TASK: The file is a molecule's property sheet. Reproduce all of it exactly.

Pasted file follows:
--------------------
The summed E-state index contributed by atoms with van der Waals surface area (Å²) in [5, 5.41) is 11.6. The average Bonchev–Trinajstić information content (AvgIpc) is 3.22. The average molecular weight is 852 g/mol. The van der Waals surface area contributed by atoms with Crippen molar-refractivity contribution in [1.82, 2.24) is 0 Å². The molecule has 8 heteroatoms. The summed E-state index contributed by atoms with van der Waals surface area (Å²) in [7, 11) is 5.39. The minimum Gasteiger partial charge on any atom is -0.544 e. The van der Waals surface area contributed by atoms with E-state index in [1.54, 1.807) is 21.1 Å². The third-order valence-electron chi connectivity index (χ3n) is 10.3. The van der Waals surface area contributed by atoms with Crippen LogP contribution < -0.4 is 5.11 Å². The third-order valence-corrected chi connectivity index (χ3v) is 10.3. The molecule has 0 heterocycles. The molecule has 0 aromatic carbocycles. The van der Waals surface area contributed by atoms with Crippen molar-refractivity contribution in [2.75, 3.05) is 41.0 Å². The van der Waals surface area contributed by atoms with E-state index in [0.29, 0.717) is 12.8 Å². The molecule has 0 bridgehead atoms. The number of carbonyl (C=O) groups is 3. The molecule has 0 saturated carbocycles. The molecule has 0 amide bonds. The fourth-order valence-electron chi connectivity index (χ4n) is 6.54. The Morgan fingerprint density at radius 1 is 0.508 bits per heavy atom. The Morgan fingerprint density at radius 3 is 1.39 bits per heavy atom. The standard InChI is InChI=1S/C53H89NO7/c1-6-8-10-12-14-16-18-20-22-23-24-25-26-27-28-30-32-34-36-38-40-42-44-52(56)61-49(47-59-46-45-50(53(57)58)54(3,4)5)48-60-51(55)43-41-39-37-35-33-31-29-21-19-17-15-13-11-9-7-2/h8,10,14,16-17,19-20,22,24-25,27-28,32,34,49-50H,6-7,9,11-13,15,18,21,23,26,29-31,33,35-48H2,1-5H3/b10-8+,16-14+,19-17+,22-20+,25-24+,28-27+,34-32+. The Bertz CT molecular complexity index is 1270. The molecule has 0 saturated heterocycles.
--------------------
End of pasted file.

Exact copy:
The summed E-state index contributed by atoms with van der Waals surface area (Å²) in [5, 5.41) is 11.6. The average Bonchev–Trinajstić information content (AvgIpc) is 3.22. The average molecular weight is 852 g/mol. The van der Waals surface area contributed by atoms with Crippen molar-refractivity contribution in [1.82, 2.24) is 0 Å². The molecule has 8 heteroatoms. The summed E-state index contributed by atoms with van der Waals surface area (Å²) in [7, 11) is 5.39. The minimum Gasteiger partial charge on any atom is -0.544 e. The van der Waals surface area contributed by atoms with E-state index in [1.54, 1.807) is 21.1 Å². The third-order valence-electron chi connectivity index (χ3n) is 10.3. The van der Waals surface area contributed by atoms with Crippen LogP contribution < -0.4 is 5.11 Å². The third-order valence-corrected chi connectivity index (χ3v) is 10.3. The molecule has 0 heterocycles. The molecule has 0 aromatic carbocycles. The van der Waals surface area contributed by atoms with Crippen molar-refractivity contribution in [2.75, 3.05) is 41.0 Å². The van der Waals surface area contributed by atoms with E-state index in [0.29, 0.717) is 12.8 Å². The molecule has 0 bridgehead atoms. The number of carbonyl (C=O) groups is 3. The molecule has 0 saturated carbocycles. The molecule has 0 amide bonds. The fourth-order valence-electron chi connectivity index (χ4n) is 6.54. The Morgan fingerprint density at radius 1 is 0.508 bits per heavy atom. The Morgan fingerprint density at radius 3 is 1.39 bits per heavy atom. The standard InChI is InChI=1S/C53H89NO7/c1-6-8-10-12-14-16-18-20-22-23-24-25-26-27-28-30-32-34-36-38-40-42-44-52(56)61-49(47-59-46-45-50(53(57)58)54(3,4)5)48-60-51(55)43-41-39-37-35-33-31-29-21-19-17-15-13-11-9-7-2/h8,10,14,16-17,19-20,22,24-25,27-28,32,34,49-50H,6-7,9,11-13,15,18,21,23,26,29-31,33,35-48H2,1-5H3/b10-8+,16-14+,19-17+,22-20+,25-24+,28-27+,34-32+. The Bertz CT molecular complexity index is 1270. The molecule has 0 saturated heterocycles.